Carriacou Island (Tyrell Bay)
Position: 12:27.453N 61:29.215W
Date: Monday 18th February 2013
We left Clifton Union Island soon after completing the customs clear out formalities, and then had a good sail over the short distance (about 6 miles) to Hillsborough on the island of Carriacou to check in to the next county (Grenada). Having to spend so much time clearing in and out of each tiny country is one of the real pains of cruising these waters. Each territory has a slightly different procedure, they are all long winded and mind numbingly tedious and involve writing the same information over and over again onto slightly different forms; and when you try to analyse what they achieve the result is a number less than zero. Clearly the drug smugglers, people traffickers, gun runners etc. don’t bother to stop off at customs and immigration and complete the necessary paperwork.
At least the officers we have met so far have been polite and even willing to share some amusing conversation. Unfortunately this could not be said for those at Hillsborough. Whilst I was checking in at immigration another yachtsman entered the office and asked the officer a question. The officer (young and wearing very casual clothes, no uniform) admonished him like a schoolmaster “so we left our manners outside did we, where is your ‘good morning’”. He wasn’t trying to make a joke. The person he was speaking to was more than twice his age. He then proceeded to demonstrate his own good manners by holding a conversation with his colleagues about what they were doing last night and ignoring those of us waiting to complete paperwork. After a while he got round to doing his job and handed me back my papers. Fortunately I checked what he had done and found that he had omitted to stamp Eileen’s passport. I can imaging the trouble we would have had when we eventually come to clear out if that stamp had been missing.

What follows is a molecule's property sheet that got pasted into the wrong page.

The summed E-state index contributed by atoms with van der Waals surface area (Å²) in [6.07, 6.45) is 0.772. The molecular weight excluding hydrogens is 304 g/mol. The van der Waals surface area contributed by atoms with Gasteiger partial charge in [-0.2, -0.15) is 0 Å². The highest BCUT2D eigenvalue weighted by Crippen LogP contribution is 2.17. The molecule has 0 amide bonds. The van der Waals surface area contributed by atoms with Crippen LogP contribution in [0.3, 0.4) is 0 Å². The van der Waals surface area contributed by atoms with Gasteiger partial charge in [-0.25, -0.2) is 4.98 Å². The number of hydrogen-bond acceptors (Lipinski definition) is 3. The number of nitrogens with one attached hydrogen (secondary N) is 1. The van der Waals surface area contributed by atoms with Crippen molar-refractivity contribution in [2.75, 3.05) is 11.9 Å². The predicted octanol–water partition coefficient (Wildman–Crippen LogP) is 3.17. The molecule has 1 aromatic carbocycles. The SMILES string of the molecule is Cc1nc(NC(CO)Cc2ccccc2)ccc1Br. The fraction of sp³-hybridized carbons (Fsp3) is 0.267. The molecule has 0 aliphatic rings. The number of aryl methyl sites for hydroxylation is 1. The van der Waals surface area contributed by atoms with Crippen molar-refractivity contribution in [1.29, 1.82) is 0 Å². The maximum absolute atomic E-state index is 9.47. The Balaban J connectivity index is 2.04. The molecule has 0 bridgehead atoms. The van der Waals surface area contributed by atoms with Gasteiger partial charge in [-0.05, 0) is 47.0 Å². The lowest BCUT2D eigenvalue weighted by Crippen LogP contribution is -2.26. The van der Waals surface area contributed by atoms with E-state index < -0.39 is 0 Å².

I went back to the boat where we upped anchor and sailed around to Tyrell Bay, a large anchorage on the west of the island. It’s a large bay, clear water most of it a good depth for anchoring. There are a couple of shoal patches but these are easily avoided. Ashore is extremely attractive, a narrow beach backed by manchineel trees and a small road. There are a few small restaurants a couple of grocers and a couple of rum shops. All very tranquil and peaceful.
In the afternoon we took the dinghy over to a part of the bay overgrown by mangroves. It’s a national park and engines are banned, so we stowed the outboard engine and rowed. It was so green, still and peaceful. There were no people, a few fish and birds and no man made noises other than those of our oars breaking the surface of the water.
The mangrove swamps are used by small boats for shelter during hurricanes. Clearly a few had been forgotten to be collected after the storms had passed through.